Next, Meaney and Szyf made the obvious move. They turned their attention to human subjects where they found a greater methylation of genes in the brains of individuals who committed suicide than those of individuals who died suddenly by factors other than suicide. Then Szyf went solo and found a greater methylation in the the genes of orphans than those of children raised by their biological parents.
And now we get to the evidence for more extended generational wounding. In a further study, Frances Champagne, a graduate student in Meaney’s lab, discovered that inattentive mothering caused methylation of the genes for estrogen receptors in the brains of their offspring. The resulting lack of estrogen receptors in the second generation of rats made them also less attentive to their offspring. Conclusions: negligence can be passed down for generations AND attentive mothering is important for the developing brain.
The question still remains, however, as to whether methylation is transferred directly to the zygote or is the result of negative behavioral influences. Further experiments involving bullied mice seem to point to the behavioral influences. Regardless, the importance of the research to date still stands. Hurly sums it up quite well when he writes,
“According to the new insights of behavioral epigenetics, traumatic experiences in our past, or in our recent ancestors’ past, leave molecular scars adhering to our DNA. Jews whose great-grandparents were chased from their Russian shtetls; Chinese whose grandparents lived through the ravages of the Cultural Revolution; young immigrants from Africa whose parents survived massacres; adults of every ethnicity who grew up with alcoholic or abusive parents — all carry with them more than just memories. Like silt deposited on the cogs of a finely tuned machine after the seawater of a tsunami recedes, our experiences and those of our forebears are never gone, even if they have been forgotten. They become a part of us, a molecular residue holding fast to our genetic scaffolding. The DNA remains the same, but psychological and behavioral tendencies are inherited.”
As an alternative therapist who tracks wounded identities back to their source in the past, often for several generations or more, I love that this paragraph speaks to the depth and breadth of human suffering. I will argue, however, with the assumption that methylation resulting from neglect and other forms of trauma is “never gone.” Hurly is paid to write compelling articles, (and he obviously isn’t given a lot of time to spend on them.) I imagine he was just thinking in metaphor and got caught up in the mood of a beautiful sentence. Regardless, he fails to mention, or either is simply not aware of, all the healing that has been facilitated and experienced by people who set their hearts and minds to it: shamanic healing, transformational bodywork, vipassana retreats, psychotropic journeys, experiential education, ceremony, prayer, life coaching, deep inner process work! All of these paths to healing, and more, have provided countless individuals with powerful transformative experiences and lasting positive behavioral changes. Surely it’s logical to hypothesize that these experiences could be erasing methylation.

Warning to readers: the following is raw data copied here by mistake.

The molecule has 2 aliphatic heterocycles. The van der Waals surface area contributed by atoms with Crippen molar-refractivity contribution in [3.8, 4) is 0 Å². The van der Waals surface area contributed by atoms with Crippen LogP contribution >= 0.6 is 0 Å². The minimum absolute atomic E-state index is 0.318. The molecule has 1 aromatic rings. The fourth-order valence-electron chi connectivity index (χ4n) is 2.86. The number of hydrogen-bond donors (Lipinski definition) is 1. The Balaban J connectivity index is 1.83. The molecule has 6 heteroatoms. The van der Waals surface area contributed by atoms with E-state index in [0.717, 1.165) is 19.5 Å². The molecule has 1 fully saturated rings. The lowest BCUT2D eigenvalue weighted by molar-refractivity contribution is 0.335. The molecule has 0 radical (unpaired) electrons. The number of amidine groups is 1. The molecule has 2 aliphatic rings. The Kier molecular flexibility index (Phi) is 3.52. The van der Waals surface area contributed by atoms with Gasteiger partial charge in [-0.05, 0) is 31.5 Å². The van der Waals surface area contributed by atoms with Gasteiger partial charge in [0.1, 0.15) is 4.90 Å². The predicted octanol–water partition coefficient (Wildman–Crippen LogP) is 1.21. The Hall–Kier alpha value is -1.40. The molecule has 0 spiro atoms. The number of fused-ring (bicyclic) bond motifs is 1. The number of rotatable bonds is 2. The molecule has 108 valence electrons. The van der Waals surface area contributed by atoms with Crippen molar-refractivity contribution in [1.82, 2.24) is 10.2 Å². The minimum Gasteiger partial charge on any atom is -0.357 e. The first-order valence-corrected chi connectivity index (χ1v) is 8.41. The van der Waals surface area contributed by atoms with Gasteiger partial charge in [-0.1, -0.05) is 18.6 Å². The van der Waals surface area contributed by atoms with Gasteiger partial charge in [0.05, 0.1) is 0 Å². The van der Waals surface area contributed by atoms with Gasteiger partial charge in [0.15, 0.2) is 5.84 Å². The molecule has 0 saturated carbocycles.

Perhaps some day this hypothesis will be tested, but at the moment pharmaceutical companies are searching for epigenetic compounds to do the job – pharmaceutical drugs to erase the methylation that causes depression, anxiety, and post-traumatic stress disorder in humans. At this prospect, Hurly wisely asks, “How could we be sure that epigenetic drugs would scrub clean only the dangerous marks, leaving beneficial – perhaps essential – methyl groups intact?” A very good question, and one that evokes images of Mrs. Hurdicure from the astoundingly perfect dark comedy Brain Candy. If you haven’t seen this film by Canadian sketch comedy troupe Kids in the Hall, be sure to do so before volunteering to be a test subject!
This prospect also begs the question, what would humanity be like if we could each simply take a drug to heal trauma? If we could really get a quick fix? Or more likely, what would the world be like it those who could afford it could get the quick fix? It takes courage and honesty to face and heal the pain of the past, and the insights gained are hard won and priceless. We grow from the self-reflection that healing from trauma requires. What would we become without it?
Overall, I appreciated Hurly’s article, but I just can’t let him slide when it comes to the comments that he made and quoted expressing astonishment at the idea that maternal care “just might be capable“ of effecting gene expression. The hypothesis was “as improbable as it was profound.” It “sounded like voodoo…,” and even sounded “crazy.” Even though Hurly wrote later in his article, “the message that a mother’s love can make all the difference in a child’s life is nothing new,” he wasn’t aware of how derogatory his earlier language was with regard to the impact of nurturing.